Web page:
By Livinus Richard Okwara
Nigeria is a very big country. It is like a polygamous house with so many children and different characters. In that house, you have those who like education, sports, like football, lawn tennis, basketball, among others.
Then, you have those who are troublemakers. And we have to understand the question of how to cope with the different characters and how to compromise the different characters in that household. If you are able to do that, the children in the household would become notable characters in the society. This is because, to be successful, you have to be a radical; to have a radical mind- that is the mind of a researcher; the mind of somebody who asks questions. You must be a thinker who seeks solutions now and in future. If you don’t have that in the society, that society cannot progress.
That leaves a man who is so much by the people. Some people don’t know what to do to be close to him. He was a thinker, an orator and solutions to problems in the society. He makes tremendous progress and an insignia to Nigerians. He started living his life without him realising it. He became hypnotised by what he has become in you, to the extent that if you are with your woman and you heard, ‘Up Awo’ while you were in session, you take a break, give a V-sign and continue with your business.
Awo was so infectious. He was a promoter of free education in the Western Region of Nigeria, free health; he was a promoter of decent living, including free housing, which people had then or had close to it. That was his mission, and that was the idea of the progressives. Anything outside that is no progressive.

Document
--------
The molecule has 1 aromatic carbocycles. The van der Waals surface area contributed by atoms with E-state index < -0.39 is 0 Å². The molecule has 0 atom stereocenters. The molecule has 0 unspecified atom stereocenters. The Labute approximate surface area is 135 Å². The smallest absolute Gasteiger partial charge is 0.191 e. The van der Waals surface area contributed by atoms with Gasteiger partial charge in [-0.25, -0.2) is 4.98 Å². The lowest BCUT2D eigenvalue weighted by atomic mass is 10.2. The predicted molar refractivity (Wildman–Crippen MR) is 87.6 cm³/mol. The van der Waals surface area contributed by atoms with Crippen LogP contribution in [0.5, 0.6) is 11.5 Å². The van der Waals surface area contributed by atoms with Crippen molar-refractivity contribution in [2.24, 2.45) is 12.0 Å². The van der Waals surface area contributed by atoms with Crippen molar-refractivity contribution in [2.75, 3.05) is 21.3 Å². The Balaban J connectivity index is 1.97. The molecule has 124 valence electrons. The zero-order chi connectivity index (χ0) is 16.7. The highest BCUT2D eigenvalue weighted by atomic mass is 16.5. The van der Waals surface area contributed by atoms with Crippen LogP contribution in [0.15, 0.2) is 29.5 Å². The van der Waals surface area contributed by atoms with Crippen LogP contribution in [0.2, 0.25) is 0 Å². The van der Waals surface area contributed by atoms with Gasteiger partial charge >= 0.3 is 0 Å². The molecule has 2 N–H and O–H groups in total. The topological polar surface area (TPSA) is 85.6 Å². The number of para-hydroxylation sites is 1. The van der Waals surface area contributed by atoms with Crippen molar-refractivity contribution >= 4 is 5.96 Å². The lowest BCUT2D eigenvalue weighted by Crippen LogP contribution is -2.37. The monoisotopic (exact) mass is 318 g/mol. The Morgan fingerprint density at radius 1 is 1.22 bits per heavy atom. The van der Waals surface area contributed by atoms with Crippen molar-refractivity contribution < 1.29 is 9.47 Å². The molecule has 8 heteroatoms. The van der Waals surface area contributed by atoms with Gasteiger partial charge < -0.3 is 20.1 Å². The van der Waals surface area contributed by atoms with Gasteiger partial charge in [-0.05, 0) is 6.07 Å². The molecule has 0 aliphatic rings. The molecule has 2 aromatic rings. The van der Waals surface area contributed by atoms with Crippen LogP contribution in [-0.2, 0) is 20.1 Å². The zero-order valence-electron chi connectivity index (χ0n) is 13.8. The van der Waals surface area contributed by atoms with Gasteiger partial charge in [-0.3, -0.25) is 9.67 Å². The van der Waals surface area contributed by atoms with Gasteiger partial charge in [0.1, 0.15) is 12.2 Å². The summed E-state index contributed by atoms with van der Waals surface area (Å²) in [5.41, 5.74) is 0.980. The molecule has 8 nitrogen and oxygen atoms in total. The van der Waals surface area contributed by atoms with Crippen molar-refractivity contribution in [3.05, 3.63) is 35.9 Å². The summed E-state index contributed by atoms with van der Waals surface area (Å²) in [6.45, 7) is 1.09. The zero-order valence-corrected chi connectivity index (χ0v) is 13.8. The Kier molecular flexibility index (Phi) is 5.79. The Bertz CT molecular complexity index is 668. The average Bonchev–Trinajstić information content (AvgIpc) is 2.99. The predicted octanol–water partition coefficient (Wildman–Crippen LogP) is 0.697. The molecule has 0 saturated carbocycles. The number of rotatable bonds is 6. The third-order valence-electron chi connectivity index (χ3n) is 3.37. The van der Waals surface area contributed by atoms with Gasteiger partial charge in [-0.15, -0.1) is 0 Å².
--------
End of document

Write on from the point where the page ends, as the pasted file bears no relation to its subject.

But to talk of progressive now, well, you ask them, they are the direct beneficiaries of Awo’s legacies of free education, free health, subsidized housing, among several other initiatives. In fact, Awo delved into other welfare development areas, such as agriculture; he specified in what it takes for human beings to have a comfortable life. He was credited as the saviour of Nigeria, because by his management, he saved Nigeria from disintegration. You like him or hate him, he left us with so many good things, so many people, including late Alhaji Lateef Kayode Jakande, popularly called Baba Kekere, who carried on Awo’s policies.
Jakande was simply an effigy of Awo. Jakande was a man of the people; he was a man for the people and he was the people himself. You do not need any formal appointment to meet him in his house; and any time you came, he was always seated there to attend to people; and as you come, he received you with his commissioners standing; he then listened to you with rapt attention together with his team.
After discussing with you, he sent you to the appropriate commissioner who would take the details of your problems and helped to solve them. That is part of what progressives do for the people. They live for the people. Jakande also fondly called LKJ, was, in fact, a miracle worker; he was simply magical. Within three months of his administration as the civilian governor of Lagos State, between 1979-1983, he changed the education landscape in the state. He changed part time education system to full time. But to Jakande, the feat he achieved was nothing but a call to duty.
However, it was unfortunate that some people had bellyache against somebody who wanted to solve their problems for them. The people in Khaki (soldiers) felt he was too good for them to like. Baba Kekere did in one term of his administration what would have taken others ten to 20 years to do. We miss him. Can you imagine if such a person became Nigeria’s president or a think- tank for the president of this country? I dare say that Jakande would have been the best president Nigeria never had. In fact, Jakande worked as if there was no tomorrow; he realized that he had limited time to carry out his programmes. Adieu Baba Kekere.